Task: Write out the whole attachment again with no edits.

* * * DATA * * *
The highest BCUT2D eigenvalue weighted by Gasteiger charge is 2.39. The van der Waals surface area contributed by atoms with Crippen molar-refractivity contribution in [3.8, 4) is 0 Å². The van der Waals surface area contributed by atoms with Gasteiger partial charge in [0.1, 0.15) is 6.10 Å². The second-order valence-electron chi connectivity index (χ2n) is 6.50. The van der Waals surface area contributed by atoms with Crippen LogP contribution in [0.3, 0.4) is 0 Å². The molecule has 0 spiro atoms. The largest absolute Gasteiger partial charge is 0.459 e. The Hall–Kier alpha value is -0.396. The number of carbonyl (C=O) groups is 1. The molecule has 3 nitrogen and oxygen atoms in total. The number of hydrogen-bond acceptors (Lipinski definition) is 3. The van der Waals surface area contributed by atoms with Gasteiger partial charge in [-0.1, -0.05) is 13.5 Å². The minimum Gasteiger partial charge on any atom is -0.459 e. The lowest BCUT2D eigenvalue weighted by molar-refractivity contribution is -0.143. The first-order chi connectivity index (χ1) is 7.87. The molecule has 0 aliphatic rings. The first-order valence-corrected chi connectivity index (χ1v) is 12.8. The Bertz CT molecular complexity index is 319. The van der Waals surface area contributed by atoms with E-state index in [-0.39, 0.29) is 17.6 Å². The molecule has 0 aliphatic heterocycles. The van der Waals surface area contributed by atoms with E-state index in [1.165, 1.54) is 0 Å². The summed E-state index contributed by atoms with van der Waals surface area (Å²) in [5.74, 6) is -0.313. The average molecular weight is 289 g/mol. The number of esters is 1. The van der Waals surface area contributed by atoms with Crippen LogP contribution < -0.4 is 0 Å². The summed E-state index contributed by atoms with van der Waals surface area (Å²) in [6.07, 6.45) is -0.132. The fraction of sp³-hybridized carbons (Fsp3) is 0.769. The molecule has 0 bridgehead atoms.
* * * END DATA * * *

The highest BCUT2D eigenvalue weighted by Gasteiger charge is 2.39. The van der Waals surface area contributed by atoms with Crippen molar-refractivity contribution in [3.8, 4) is 0 Å². The van der Waals surface area contributed by atoms with Gasteiger partial charge in [0.1, 0.15) is 6.10 Å². The second-order valence-electron chi connectivity index (χ2n) is 6.50. The van der Waals surface area contributed by atoms with Crippen LogP contribution in [0.3, 0.4) is 0 Å². The molecule has 0 spiro atoms. The largest absolute Gasteiger partial charge is 0.459 e. The Hall–Kier alpha value is -0.396. The number of carbonyl (C=O) groups is 1. The molecule has 3 nitrogen and oxygen atoms in total. The number of hydrogen-bond acceptors (Lipinski definition) is 3. The van der Waals surface area contributed by atoms with Gasteiger partial charge in [-0.1, -0.05) is 13.5 Å². The minimum Gasteiger partial charge on any atom is -0.459 e. The lowest BCUT2D eigenvalue weighted by molar-refractivity contribution is -0.143. The first-order chi connectivity index (χ1) is 7.87. The molecule has 0 aliphatic rings. The first-order valence-corrected chi connectivity index (χ1v) is 12.8. The Bertz CT molecular complexity index is 319. The van der Waals surface area contributed by atoms with E-state index in [-0.39, 0.29) is 17.6 Å². The molecule has 0 aliphatic heterocycles. The van der Waals surface area contributed by atoms with E-state index in [1.165, 1.54) is 0 Å². The summed E-state index contributed by atoms with van der Waals surface area (Å²) in [5.74, 6) is -0.313. The average molecular weight is 289 g/mol. The number of esters is 1. The van der Waals surface area contributed by atoms with Crippen LogP contribution < -0.4 is 0 Å². The summed E-state index contributed by atoms with van der Waals surface area (Å²) in [6.07, 6.45) is -0.132. The fraction of sp³-hybridized carbons (Fsp3) is 0.769. The molecule has 0 bridgehead atoms.